Resist fear and remember who you're fighting for.

Love and fear. At this uncertain moment, we are swimming in these two emotions, the core of our humanity. The question is, which one do we allow to guide us through the coming dark days? Resisting fear, reminding ourselves of love, will help us not only survive, but thrive as we continue the critical work of our respective philanthropic missions.

This isn’t the first crisis we have weathered together. From the Black Monday crash of ’87 to the life-altering days following September 11th to the crushing financial crisis of 2008, the road has not always been easy. Aspects of this pandemic feel eerily similar: we consume 24/7 news coverage; we hear that the sky is falling; and we feel deep disconnection.

And we wonder, do donors recognize our perilous position and, even, will they ever return?

Yet despite our worst fears, we always emerge stronger. We do the necessary work, the good work.

America is great because America is good. If America ever stops being good, it will stop being great.

Through this lens, I share the following steps that we are taking at the Christopher & Dana Reeve Foundation to push forward through the challenges of COVID-19:

  • Understand the depth of the crisis: Gather staff and your board — everyone from the number crunchers to the missionaries – and your network of industry colleagues to hash out, unfiltered, a 360-degree view of this crisis.
  • Break down perceived and real silos: Ensure that all stakeholders have a voice, that the organization is operating from the same shared understanding, and that difficult decisions are underpinned by all available knowledge and multiple perspectives.
  • Communicate, communicate and communicate: Right now, we hunger for human connection. Fortunately, technology can help bring us back together and manage one of the most challenging aspects of this crisis from the safety of our homes.
  • Write, write and write: I regularly journal and believe there is no better way than putting pen to paper to creatively plan, problem-solve and generate fresh ideas. How many times have you walked away from a conversation wanting to jump into action, but only when you attempt to capture it on paper do the holes become obvious? Collaborating with a team through writing — where each voice is equally valued ­– fills the gaps and allows the organization to advance ideas with a comprehensive strategy in place.
  • Deploy people for the most important work: For nonprofits, fundraising becomes the most critical work in a crisis. Our survival depends on generating the dollars to carry us through meager times. Right now, all hands need to be on deck. Deploying people across the organization, no matter if trained for the task or not, is crucial. The best fundraisers are not simply charismatic salespeople; the best fundraisers are also the best listeners.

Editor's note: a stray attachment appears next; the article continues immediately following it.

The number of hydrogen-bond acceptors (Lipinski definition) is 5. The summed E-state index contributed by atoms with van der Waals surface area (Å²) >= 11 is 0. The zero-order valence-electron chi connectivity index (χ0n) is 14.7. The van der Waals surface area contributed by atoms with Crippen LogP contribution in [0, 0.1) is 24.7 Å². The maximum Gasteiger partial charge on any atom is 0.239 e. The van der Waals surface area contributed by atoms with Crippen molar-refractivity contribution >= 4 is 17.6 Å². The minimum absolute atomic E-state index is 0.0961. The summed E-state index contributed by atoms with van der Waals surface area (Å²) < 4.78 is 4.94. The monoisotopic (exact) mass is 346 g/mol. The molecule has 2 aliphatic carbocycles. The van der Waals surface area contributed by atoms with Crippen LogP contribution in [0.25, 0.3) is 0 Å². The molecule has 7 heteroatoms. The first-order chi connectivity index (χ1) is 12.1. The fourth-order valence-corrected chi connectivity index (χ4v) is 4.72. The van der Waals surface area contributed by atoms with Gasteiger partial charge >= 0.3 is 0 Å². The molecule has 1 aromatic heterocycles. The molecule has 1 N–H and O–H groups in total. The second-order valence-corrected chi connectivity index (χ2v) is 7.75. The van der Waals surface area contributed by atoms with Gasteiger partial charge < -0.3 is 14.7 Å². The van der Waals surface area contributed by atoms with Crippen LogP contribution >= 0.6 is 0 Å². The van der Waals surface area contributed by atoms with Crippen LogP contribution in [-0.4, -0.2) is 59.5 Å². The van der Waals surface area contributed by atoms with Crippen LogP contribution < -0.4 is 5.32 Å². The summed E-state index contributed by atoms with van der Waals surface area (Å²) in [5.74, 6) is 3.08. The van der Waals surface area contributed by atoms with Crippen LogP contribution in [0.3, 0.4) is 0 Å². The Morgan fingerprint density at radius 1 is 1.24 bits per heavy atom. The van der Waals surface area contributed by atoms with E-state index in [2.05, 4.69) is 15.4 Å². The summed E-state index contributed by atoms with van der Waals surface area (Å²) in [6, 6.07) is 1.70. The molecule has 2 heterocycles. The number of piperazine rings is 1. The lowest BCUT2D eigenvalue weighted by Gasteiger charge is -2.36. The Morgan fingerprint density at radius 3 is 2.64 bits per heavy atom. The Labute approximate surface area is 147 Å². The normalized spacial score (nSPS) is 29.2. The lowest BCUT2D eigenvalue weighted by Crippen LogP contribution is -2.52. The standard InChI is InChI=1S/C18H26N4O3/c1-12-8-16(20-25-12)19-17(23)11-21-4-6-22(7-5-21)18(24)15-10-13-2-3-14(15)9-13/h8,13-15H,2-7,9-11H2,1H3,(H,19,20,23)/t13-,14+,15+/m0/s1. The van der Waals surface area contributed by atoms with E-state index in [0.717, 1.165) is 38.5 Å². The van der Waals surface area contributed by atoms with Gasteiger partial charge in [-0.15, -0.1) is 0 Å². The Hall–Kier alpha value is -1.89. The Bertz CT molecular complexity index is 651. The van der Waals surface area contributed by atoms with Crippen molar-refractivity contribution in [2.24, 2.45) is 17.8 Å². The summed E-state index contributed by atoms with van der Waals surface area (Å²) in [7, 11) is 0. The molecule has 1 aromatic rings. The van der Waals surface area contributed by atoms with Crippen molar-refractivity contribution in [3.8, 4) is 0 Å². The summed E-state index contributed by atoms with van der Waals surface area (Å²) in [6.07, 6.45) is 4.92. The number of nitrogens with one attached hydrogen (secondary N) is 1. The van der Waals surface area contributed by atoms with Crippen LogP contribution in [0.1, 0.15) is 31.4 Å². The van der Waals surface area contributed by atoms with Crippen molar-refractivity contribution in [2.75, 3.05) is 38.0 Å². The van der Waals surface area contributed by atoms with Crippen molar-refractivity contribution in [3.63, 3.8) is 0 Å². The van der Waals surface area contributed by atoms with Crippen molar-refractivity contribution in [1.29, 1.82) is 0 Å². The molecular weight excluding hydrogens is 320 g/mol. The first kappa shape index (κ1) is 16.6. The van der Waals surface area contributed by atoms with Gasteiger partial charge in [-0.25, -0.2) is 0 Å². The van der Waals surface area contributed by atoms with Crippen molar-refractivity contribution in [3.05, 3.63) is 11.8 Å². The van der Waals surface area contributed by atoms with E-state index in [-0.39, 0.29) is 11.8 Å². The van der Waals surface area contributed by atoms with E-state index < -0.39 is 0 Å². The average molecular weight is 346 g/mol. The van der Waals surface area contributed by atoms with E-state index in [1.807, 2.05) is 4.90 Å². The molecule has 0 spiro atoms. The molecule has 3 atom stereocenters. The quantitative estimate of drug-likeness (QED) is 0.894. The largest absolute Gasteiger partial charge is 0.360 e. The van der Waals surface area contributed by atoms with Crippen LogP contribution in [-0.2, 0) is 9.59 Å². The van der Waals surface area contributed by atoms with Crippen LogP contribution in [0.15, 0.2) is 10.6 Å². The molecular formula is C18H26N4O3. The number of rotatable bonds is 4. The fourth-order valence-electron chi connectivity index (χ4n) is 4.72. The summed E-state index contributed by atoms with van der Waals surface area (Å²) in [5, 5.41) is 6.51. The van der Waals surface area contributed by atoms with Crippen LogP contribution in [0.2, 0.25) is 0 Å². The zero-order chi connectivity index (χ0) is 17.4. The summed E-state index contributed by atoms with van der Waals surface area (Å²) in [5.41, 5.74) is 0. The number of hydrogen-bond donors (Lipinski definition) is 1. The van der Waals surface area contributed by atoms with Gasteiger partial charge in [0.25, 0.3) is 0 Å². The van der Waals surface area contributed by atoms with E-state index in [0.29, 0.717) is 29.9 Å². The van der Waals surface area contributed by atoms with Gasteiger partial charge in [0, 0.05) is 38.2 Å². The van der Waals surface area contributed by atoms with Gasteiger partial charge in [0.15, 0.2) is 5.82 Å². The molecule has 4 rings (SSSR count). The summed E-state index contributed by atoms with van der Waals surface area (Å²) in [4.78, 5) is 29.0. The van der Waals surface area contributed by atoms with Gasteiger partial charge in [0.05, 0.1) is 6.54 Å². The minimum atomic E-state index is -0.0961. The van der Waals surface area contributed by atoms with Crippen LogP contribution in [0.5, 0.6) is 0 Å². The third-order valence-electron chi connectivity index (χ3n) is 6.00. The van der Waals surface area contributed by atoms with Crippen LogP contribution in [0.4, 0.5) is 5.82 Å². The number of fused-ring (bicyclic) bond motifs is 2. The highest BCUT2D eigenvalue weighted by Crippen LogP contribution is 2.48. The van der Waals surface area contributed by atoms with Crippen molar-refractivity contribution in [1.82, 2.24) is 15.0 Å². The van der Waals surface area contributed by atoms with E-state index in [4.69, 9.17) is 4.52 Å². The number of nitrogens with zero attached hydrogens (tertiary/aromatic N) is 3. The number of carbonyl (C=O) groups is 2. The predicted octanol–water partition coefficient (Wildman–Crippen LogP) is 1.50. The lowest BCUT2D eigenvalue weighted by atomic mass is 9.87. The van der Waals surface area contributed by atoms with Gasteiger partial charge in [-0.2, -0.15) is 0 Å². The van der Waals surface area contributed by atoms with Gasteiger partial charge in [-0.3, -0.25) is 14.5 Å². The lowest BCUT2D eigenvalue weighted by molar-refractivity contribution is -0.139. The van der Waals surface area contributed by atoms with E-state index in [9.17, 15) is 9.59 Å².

• Look to history: Inspiration abounds within every organization. At the Reeve Foundation, the words of our founders often provide the spark we need: Christopher Reeve said, “When we have hope, we discover powers within ourselves we may have never known -- the power to make sacrifices, to endure, to heal, and to love. Once we choose hope, everything is possible.” Our own vice chair has thankfully recovered from COVID-19 and his experience underscores our past, present and future priority — caring for our high-risk community.
  • Be aggressive, forgive, and have hope: We must not waver as we aggressively seek to fulfill our missions, even as we may be confronted by fear, within ourselves and in others. Everyone is grieving. Give yourself and others the opportunity to vent and offer grace and forgiveness. Elisabeth Kübler-Ross observed that the only thing that gets people through a particular stage is hope. We follow what Christopher taught us — there is only hope and no such thing as false hope.

The Reeve Foundation, like many other nonprofits, is now focused on preservation. Our founders decided early on that the needs of those we serve are paramount. Every dollar we raise is immediately invested in programs that advance innovative research toward a cure for spinal cord injury and improve the quality of life for individuals and families impacted by paralysis.

Because of this, we do not have a large reserve for a rainy day; we are at considerable risk. But preservation is not the reason to give. Rather, the value we provide to our community — before, during and after this crisis – is the reason to donate today. To date, we have helped more than 100,000 people through our Paralysis Resource Center. In the weeks since COVID-19 swept across the country, our team has worked relentlessly to not only continue its day-to-day support of those with living with paralysis, but also provide life-saving information about this virus for the population that faces the highest risks.

This pandemic will pass and, when it does, the Reeve Foundation is determined to once again accelerate its groundbreaking ambitions for care, cure and community. With your help, COVID-19 will pose only a temporary roadblock to our good work. We will emerge changed — sadder, stronger, grateful – because crises can push us forward with love, despite fear, and remind us of our true impact on the people we serve.